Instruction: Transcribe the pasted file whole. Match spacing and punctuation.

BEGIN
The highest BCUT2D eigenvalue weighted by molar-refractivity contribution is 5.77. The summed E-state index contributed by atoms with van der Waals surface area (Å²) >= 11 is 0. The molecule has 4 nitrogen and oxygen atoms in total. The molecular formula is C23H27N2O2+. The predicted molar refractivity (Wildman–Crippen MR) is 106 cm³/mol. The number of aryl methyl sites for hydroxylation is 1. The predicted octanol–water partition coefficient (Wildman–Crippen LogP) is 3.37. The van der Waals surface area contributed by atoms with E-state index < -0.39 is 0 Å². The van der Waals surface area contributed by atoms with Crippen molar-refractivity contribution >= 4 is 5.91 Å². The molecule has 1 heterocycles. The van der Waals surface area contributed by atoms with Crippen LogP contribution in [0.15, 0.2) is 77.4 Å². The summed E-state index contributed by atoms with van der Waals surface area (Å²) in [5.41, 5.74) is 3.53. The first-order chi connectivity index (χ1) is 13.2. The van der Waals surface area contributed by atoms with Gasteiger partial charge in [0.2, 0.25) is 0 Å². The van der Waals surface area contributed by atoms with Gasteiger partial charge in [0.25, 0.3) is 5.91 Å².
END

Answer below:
The highest BCUT2D eigenvalue weighted by molar-refractivity contribution is 5.77. The summed E-state index contributed by atoms with van der Waals surface area (Å²) >= 11 is 0. The molecule has 4 nitrogen and oxygen atoms in total. The molecular formula is C23H27N2O2+. The predicted molar refractivity (Wildman–Crippen MR) is 106 cm³/mol. The number of aryl methyl sites for hydroxylation is 1. The predicted octanol–water partition coefficient (Wildman–Crippen LogP) is 3.37. The van der Waals surface area contributed by atoms with E-state index < -0.39 is 0 Å². The van der Waals surface area contributed by atoms with Crippen molar-refractivity contribution >= 4 is 5.91 Å². The molecule has 1 heterocycles. The van der Waals surface area contributed by atoms with Crippen LogP contribution in [0.15, 0.2) is 77.4 Å². The summed E-state index contributed by atoms with van der Waals surface area (Å²) in [5.41, 5.74) is 3.53. The first-order chi connectivity index (χ1) is 13.2. The van der Waals surface area contributed by atoms with Gasteiger partial charge in [0.2, 0.25) is 0 Å². The van der Waals surface area contributed by atoms with Gasteiger partial charge in [0.25, 0.3) is 5.91 Å².